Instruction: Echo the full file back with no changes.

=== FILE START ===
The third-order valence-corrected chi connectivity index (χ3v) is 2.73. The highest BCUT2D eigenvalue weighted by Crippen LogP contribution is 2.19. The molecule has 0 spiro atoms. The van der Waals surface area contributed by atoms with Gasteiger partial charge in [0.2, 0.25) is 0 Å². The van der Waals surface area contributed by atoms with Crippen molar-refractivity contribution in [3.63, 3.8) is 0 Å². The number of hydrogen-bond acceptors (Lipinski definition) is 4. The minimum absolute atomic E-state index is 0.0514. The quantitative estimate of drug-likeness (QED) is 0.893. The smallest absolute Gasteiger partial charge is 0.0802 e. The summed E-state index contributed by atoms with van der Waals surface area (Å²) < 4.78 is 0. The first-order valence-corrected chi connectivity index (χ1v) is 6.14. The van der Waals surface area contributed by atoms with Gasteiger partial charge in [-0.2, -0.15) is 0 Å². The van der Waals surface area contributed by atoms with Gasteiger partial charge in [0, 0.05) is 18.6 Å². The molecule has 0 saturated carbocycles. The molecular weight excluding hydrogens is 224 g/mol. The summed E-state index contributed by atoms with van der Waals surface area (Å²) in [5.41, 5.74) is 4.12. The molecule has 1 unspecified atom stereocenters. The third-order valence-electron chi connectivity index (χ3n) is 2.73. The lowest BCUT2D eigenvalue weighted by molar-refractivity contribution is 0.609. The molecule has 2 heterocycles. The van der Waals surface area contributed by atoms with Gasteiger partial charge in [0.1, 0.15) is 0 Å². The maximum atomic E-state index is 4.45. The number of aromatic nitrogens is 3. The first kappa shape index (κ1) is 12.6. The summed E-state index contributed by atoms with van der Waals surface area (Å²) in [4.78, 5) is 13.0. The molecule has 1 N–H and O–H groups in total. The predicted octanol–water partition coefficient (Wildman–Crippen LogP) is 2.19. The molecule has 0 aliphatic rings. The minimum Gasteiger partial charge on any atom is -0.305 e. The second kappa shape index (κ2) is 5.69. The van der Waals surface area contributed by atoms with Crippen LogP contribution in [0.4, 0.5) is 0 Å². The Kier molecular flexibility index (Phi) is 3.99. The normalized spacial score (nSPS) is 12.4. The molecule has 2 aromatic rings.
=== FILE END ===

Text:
The third-order valence-corrected chi connectivity index (χ3v) is 2.73. The highest BCUT2D eigenvalue weighted by Crippen LogP contribution is 2.19. The molecule has 0 spiro atoms. The van der Waals surface area contributed by atoms with Gasteiger partial charge in [0.2, 0.25) is 0 Å². The van der Waals surface area contributed by atoms with Crippen molar-refractivity contribution in [3.63, 3.8) is 0 Å². The number of hydrogen-bond acceptors (Lipinski definition) is 4. The minimum absolute atomic E-state index is 0.0514. The quantitative estimate of drug-likeness (QED) is 0.893. The smallest absolute Gasteiger partial charge is 0.0802 e. The summed E-state index contributed by atoms with van der Waals surface area (Å²) < 4.78 is 0. The first-order valence-corrected chi connectivity index (χ1v) is 6.14. The van der Waals surface area contributed by atoms with Gasteiger partial charge in [-0.2, -0.15) is 0 Å². The van der Waals surface area contributed by atoms with Gasteiger partial charge in [0, 0.05) is 18.6 Å². The molecule has 0 saturated carbocycles. The molecular weight excluding hydrogens is 224 g/mol. The summed E-state index contributed by atoms with van der Waals surface area (Å²) in [5.41, 5.74) is 4.12. The molecule has 1 unspecified atom stereocenters. The third-order valence-electron chi connectivity index (χ3n) is 2.73. The lowest BCUT2D eigenvalue weighted by molar-refractivity contribution is 0.609. The molecule has 2 heterocycles. The van der Waals surface area contributed by atoms with Gasteiger partial charge in [0.1, 0.15) is 0 Å². The maximum atomic E-state index is 4.45. The number of aromatic nitrogens is 3. The first kappa shape index (κ1) is 12.6. The summed E-state index contributed by atoms with van der Waals surface area (Å²) in [4.78, 5) is 13.0. The molecule has 1 N–H and O–H groups in total. The predicted octanol–water partition coefficient (Wildman–Crippen LogP) is 2.19. The molecule has 0 aliphatic rings. The minimum Gasteiger partial charge on any atom is -0.305 e. The second kappa shape index (κ2) is 5.69. The van der Waals surface area contributed by atoms with Crippen LogP contribution in [0.4, 0.5) is 0 Å². The Kier molecular flexibility index (Phi) is 3.99. The normalized spacial score (nSPS) is 12.4. The molecule has 2 aromatic rings.